A major migration crisis has been ongoing in European countries in the course of the last few years, with many of them struggling to cope with the growing influx of migrants.
This past weekend, hundreds of participants gathered for the first "Resistance" demonstration in Sweden's most multicultural city. Despite Sweden constantly ranking among the most "migrant-friendly" nations, the members of the "Resistance" claim that their very existence in Sweden is being questioned.
A controversial street protest conducted by the now-disbanded anti-immigrant party has led to a belated prison sentence for racism, violation of the weapons act and spreading propaganda.
The unaccounted-for persons could have either continued to stay in Denmark illegally, left for another EU country or returned to their respective home countries altogether, triggering concern among Danish politicians.
The Tibetan leader, himself almost a lifetime refugee, shocked the country that during the 2015 migrant crisis took in the most refugees per capita by saying that refugees coming to Europe will have to return home someday.
Senior members of the Norwegian Progress Party have painted a morbid picture of their neighboring country, while simultaneously opening up for more cooperation with the right-wing Sweden Democrats, who are expected to punch well above their weight in the upcoming election.
The Norwegian government rejects human rights activists' claims that this step violates international rules and undermines integration efforts.
The recently-established right-wing party Alternative for Sweden (AfS) is betting on public support for its advocacy of the repatriation of migrants, and Syrians account for a large proportion of the refugees to have arrived in Sweden during the recent years' migrant crisis.
The Scandinavian nation's leading right-wing party's proposal to earmark SEK 1 billion ($110 million) for meeting the cost of repatriation has been presented as the most important integration measure of this year's election campaign.
Largely fueled by the recent statistics on immigrants' overrepresentation in rape cases, immigration has become one of the hottest issues in Sweden, making the upcoming general election exceptional in experts' opinion.
More Iraqi asylum seekers are marrying Finnish citizens in an attempt to obtain legal grounds to stay in the Nordic country, the Finnish Immigration Service Migri said, citing marriages of convenience as the most frequent reason for rejection.
Hundreds of unaccompanied children are believed to be missing, their fate unknown following a decision by Britain's Home Office to refuse young refugees from France the opportunity to join their families in the UK without telling them why.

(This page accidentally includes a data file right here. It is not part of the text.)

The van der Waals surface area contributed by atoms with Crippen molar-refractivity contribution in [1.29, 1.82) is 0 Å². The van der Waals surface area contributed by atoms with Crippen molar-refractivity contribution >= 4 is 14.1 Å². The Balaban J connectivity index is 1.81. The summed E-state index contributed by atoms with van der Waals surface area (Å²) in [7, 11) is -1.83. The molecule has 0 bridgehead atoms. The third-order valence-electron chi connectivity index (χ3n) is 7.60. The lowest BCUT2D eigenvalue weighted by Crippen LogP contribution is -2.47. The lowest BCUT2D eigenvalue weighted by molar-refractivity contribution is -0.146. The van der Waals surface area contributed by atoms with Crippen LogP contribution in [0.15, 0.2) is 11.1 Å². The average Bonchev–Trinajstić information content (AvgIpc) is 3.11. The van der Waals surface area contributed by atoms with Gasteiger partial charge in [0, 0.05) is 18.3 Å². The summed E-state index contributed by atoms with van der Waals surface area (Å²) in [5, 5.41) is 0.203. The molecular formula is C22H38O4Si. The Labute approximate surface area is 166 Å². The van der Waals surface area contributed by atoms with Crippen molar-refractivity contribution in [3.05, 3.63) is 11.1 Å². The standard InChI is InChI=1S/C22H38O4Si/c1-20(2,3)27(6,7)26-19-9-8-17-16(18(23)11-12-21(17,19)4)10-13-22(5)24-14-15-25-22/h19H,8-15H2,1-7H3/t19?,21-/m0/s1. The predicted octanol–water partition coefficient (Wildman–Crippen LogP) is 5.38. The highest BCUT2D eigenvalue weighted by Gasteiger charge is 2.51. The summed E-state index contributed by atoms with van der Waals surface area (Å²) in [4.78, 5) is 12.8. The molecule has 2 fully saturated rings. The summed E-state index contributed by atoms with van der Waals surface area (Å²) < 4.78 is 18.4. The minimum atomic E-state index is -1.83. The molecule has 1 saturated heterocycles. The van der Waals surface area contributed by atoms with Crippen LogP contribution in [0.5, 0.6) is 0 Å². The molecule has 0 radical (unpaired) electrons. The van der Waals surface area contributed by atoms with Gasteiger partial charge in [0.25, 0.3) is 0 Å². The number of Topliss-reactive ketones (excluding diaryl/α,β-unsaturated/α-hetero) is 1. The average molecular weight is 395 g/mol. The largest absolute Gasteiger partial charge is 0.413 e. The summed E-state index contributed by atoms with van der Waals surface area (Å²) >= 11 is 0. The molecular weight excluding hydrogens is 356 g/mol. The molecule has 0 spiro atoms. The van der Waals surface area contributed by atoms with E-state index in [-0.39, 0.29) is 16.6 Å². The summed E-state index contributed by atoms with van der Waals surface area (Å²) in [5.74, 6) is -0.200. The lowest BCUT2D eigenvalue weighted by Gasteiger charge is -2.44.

The recent wave of asylum immigration from Muslim countries to Sweden has coincided with a tenfold increase in Islamist extremists identified by the country's security forces.
This is the second time the 35-year-old man, whose asylum application was rejected, has avoided deportation to his home country.
According to Sweden's state-owned post operator PostNord, parts of Sweden's third-largest city are so dangerous that allowing staff to work there would be a violation of the employer's responsibilities. By contrast, locals, who have had no packages delivered in no fewer than seven years, complain of a violation of their basic rights.
Distinguishing between refugees and migrants is a hard task, the director of the Norwegian Directorate of Immigration has argued, conceding that some of the migrants are drawn to Europe by vast opportunities within the shady part of the economy.
At present, there are thousands of migrants whose asylum applications have been turned down. Many file new applications citing new grounds, such as religious conversion and homosexuality in an attempt to delay deportation.
In a bid to restore the "natural right" of Swedish people to their country, the new right-wing Alternative for Sweden party wants to send back "hundreds of thousands of immigrants" in a matter of several years.
In a bid to rid the Scandinavian country of dozens of "extra vulnerable areas" (which is a bureaucratic euphemism for ghettos), the Swedish government plans to invest a whopping SEK 19 billion ($2 billion) in measures to "reduce and counter segregation."
A Norwegian university has expressed concern over refugees' lack of access to wholesome food, which in many cases forces them to suffer bout of hunger. Single men have been identified as the most vulnerable category for lack of cooking skills due to more traditional gender roles.
Over the past three weeks, deportees from Finland to Iraq have been promptly turned around and sent back, according to police sources.
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